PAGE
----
From Diagnosis to Advocacy: Alena’s Type 1 Diabetes Journey

Alena’s diagnosis with Type 1 diabetes was an unexpected journey for her family, filled with challenges and the determination to raise awareness about this condition. We spoke with Jacinta, Alena’s mother, to share her story and experiences in the hope of helping other parents facing similar situations. 

Alena, just six years old at the time, started presenting puzzling symptoms, constantly drinking water, becoming extremely lethargic and irritable, and losing weight despite maintaining a normal eating pattern.  

“I would be googling ‘how to get my daughter to gain weight’, or ‘why is my daughter so irritable’. It wasn’t until I asked about all the symptoms together, that the term diabetes came up,” Jacinta said.  

Jacinta took Alena to their general practitioner (GP) at Rolleston Central Health, who promptly performed a urine test which confirmed the condition of Type 1 Diabetes. Her GP immediately referred her to the Canterbury Paediatric Diabetes team. 

“I remember the doctor telling us she was surprised Alena was standing in front of her looking as alert as she was and that we were to go straight to the hospital. We were lucky to seek help when we did as it could have been a very different story for us. Her blood glucose level was 29 mmol – well above the healthy range of between 4 and 8,” Jacinta said.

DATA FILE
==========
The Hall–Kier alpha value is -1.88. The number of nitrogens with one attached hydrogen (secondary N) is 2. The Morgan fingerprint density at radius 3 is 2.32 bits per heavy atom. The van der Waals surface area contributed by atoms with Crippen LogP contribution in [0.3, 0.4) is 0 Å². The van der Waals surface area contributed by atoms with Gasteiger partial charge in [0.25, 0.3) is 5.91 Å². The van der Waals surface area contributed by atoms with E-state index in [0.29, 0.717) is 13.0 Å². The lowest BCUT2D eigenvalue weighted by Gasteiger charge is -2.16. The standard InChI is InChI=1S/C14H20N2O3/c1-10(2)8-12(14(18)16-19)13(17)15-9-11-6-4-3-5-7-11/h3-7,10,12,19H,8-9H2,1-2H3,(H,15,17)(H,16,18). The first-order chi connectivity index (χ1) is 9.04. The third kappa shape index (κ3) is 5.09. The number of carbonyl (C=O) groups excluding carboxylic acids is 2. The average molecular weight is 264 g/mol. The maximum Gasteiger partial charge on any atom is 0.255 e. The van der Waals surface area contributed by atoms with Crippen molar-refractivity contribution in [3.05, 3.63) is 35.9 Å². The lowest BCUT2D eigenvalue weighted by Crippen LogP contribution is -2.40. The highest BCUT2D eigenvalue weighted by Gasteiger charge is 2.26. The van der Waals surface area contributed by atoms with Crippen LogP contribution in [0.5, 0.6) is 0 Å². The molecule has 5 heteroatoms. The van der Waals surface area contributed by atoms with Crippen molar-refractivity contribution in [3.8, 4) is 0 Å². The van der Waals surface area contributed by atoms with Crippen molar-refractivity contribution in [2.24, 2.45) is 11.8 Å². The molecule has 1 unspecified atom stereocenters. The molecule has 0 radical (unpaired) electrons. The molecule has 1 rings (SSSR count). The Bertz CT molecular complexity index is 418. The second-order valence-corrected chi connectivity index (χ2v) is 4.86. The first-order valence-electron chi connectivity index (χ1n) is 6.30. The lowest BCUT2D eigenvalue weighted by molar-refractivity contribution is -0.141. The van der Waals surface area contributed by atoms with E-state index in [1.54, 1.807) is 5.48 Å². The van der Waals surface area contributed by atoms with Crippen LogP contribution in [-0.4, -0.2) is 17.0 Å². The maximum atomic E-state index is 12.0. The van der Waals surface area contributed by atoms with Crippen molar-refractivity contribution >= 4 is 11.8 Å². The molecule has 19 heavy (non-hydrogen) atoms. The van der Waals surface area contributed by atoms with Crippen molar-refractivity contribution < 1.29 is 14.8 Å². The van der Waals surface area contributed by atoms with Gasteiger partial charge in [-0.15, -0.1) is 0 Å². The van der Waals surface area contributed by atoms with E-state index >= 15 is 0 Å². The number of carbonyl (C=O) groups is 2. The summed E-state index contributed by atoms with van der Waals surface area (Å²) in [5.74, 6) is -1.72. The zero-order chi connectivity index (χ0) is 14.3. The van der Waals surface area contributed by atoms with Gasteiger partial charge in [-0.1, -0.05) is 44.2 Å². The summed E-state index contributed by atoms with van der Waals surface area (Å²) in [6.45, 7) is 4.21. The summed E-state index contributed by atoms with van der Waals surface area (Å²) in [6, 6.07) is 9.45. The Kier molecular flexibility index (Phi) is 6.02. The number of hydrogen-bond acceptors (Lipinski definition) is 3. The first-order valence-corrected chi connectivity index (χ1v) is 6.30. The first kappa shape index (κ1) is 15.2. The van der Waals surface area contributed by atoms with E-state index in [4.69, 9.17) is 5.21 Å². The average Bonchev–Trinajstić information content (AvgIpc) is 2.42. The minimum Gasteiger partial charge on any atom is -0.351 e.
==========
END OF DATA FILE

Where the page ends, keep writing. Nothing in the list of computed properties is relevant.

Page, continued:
A three-day hospital stay followed, during which they received intensive training on diabetes management. The training was for all Alena’s carers, and covered administering insulin, counting carbohydrates, managing hypoglycaemia and hyperglycaemia, and the consequences of poor blood glucose control. Alena also joined the Diabetes NZ youth group, connecting her with peers who understood her journey. 

“We now have regular check-ups with a specialist team every three months to help manage Alena’s condition,” Jacinta said. 

“We’re lucky to have a supportive public health system here in Canterbury, from our GP to our Paediatric Diabetes team, they’ve made this life-changing process a whole lot easier for our whānau. Now, counting carbs and monitoring blood sugars is our new normal.” 

With Diabetes Awareness Day approaching on 14 November, Jacinta offers advice to parents facing similar situations, emphasising that it gets easier and encouraging them not to be too hard on themselves. “If your child has just been diagnosed, it does get easier, and don’t be too hard on yourself. I encourage you to connect with others who share similar stories as this has made a world of difference for Alena and myself.” 

A message from Diabetes NZ:

People living with Type 1 is approximately ten percent of all those living with diabetes in Aotearoa New Zealand. For many it may initially go undiagnosed. 

It is vital that type 1 diabetes is diagnosed early to avoid Diabetic ketoacidosis (DKA). Diagnosis is by testing urine for glucose, which if positive is then followed up with a finger prick test for confirmation. Knowing the symptoms is vital to early diagnosis. 

Symptoms and signs include: 

  • Excessive thirst 
  • Excessive urination, including frequent wet nappies or bed wetting 
  • Weight loss 
  • Fatigue 
  • Mood changes 
  • Vision changes 

May also include: 

  • Abdominal pain, nausea, vomiting 
  • Skin infections, thrush 
  • Extreme hunger 
  • Poor concentration and performance